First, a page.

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Question:  “Our office manager constantly takes aim at minorities and older employees. After we sent an anonymous letter to the human resources manager about this woman’s prejudiced behavior, he posted a notice saying only signed complaints will be investigated. If we sign our names, we know the manager will retaliate.  She has a history of firing people who protest her heavy-handed tactics, and her boss wholeheartedly supports her. If human resources won’t consider our complaint, what can we do?” — No Way Out

Marie’s Answer:  Workplace grievances always present a challenge for management. Responding to anonymous notes can encourage frivolous accusations, while requiring signatures may inhibit legitimate complaints and invite reprisals. In your situation, here are some points to consider:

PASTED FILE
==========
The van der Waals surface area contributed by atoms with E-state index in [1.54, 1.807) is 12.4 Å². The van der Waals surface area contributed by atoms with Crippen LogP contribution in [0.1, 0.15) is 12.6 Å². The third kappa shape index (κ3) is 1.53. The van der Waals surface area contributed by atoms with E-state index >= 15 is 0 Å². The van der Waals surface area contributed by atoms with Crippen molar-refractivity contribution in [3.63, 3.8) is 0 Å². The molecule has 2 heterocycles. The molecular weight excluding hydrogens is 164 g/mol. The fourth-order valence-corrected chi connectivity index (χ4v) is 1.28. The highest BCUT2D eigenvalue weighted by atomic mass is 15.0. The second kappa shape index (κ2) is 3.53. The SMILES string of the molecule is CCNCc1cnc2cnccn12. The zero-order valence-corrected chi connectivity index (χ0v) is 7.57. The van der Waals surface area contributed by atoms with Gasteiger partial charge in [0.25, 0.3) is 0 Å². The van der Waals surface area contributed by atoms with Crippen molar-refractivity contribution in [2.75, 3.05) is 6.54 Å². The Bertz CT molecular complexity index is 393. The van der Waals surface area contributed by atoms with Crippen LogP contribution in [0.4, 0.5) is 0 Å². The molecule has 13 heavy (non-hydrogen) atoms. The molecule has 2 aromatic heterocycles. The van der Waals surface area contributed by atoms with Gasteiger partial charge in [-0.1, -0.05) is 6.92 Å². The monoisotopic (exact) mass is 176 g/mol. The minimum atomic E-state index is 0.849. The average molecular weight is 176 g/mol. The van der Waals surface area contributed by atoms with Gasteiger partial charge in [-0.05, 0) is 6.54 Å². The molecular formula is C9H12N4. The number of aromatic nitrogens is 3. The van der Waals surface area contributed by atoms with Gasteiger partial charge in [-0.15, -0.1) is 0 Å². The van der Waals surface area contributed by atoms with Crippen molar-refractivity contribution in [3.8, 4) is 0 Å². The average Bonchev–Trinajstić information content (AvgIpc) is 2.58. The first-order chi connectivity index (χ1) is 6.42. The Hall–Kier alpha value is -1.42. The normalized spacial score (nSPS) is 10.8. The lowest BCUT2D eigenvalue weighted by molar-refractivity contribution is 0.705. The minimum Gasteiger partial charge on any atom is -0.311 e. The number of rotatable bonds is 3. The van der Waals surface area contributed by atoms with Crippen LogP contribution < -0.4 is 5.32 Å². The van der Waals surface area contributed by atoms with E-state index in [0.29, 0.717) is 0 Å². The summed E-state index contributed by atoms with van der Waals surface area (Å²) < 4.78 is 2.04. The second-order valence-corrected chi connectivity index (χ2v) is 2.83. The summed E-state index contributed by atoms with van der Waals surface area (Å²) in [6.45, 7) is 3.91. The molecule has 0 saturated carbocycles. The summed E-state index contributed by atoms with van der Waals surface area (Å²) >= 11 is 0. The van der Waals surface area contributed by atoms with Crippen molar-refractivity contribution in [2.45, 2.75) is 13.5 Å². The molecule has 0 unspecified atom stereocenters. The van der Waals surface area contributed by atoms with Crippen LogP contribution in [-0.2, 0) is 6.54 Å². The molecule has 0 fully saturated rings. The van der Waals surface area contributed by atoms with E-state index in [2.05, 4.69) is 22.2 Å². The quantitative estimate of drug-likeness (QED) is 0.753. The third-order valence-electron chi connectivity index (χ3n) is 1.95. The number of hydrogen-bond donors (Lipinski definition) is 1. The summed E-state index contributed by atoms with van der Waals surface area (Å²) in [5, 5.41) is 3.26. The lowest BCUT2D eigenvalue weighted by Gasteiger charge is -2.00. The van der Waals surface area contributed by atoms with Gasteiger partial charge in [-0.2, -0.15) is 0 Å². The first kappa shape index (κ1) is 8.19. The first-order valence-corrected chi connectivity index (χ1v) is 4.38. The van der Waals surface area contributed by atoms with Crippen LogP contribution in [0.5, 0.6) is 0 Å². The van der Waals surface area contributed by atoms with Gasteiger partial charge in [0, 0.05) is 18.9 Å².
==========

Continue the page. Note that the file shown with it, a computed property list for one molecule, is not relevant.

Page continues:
•    Your unsigned document might actually have done more good than you realize. Although an official investigation may require a signed complaint, an anonymous accusation will still alert management to the possibility of a problem. 

•    Meet with the HR manager as a group to truly have an impact. If most people in your department share these concerns, management is more likely to take them seriously.  Collective action also reduces the odds of retaliation. 

•    When presenting the problem, don’t rant and rave about your bigoted boss’s personality.  Instead, provide specific examples showing how her prejudicial behavior is damaging morale and hurting the business. 

•    Discriminatory actions create legal liability for the company, so your HR manager should appreciate the heads-up.  If he refuses to listen, that may be a sign that you need to start looking for a more professional place to work. 

For other clues that a career change might be in order, see Is It Time to Leave Your Job?

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